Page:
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Dinos away, mammals play

The Kayentatherium, a Mesozoic-era mammal, is pictured in this illustration with a pair of Dilophosaurus in the background and the prehistoric turtle Kayentachelys in the foreground. A new study suggests that mammals, which were largely noctur-nal during the age of dino-saurs, became more active in daytime shortly after the dinosaurs went extinct.


Super volcano

A supervolcano's underground ocean of magma is not red-hot molten lava. It is at a low enough temperature to be solid. Analysis of volcanic leftovers from an ancient California supereruption found that the magma had melted just before the eruption. The study, published in Proceedings of the National Academy of Sciences, may help scientists forecast when such volcanoes pose a threat.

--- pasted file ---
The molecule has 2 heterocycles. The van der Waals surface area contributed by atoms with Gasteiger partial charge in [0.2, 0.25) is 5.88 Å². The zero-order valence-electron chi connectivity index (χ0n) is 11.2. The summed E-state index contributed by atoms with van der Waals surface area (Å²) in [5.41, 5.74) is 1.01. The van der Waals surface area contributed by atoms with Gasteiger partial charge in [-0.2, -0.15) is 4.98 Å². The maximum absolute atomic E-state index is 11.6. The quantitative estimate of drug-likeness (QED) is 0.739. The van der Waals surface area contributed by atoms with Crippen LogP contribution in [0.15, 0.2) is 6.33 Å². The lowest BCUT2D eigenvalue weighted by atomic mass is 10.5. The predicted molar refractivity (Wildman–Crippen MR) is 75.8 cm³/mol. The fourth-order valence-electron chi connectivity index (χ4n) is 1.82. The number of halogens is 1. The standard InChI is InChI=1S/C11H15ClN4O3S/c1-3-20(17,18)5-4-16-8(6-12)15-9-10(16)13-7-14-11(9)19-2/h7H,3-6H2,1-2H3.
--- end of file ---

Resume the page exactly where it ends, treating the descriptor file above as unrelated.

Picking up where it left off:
Nose time

A woman smells a tree during a "smellwalk" in the Williamsburg neighbourhood of New York. Your sense of smell may fluctuate over the course of 24 hours, in tune with your circadian clock, with your nose best able to do its job during the hours before you go to sleep, according to a recent study in Chemi-cal Senses. The work is part of a larger push to explore whether adolescents' senses of taste and smell influence obesity.

Source: NYTNS

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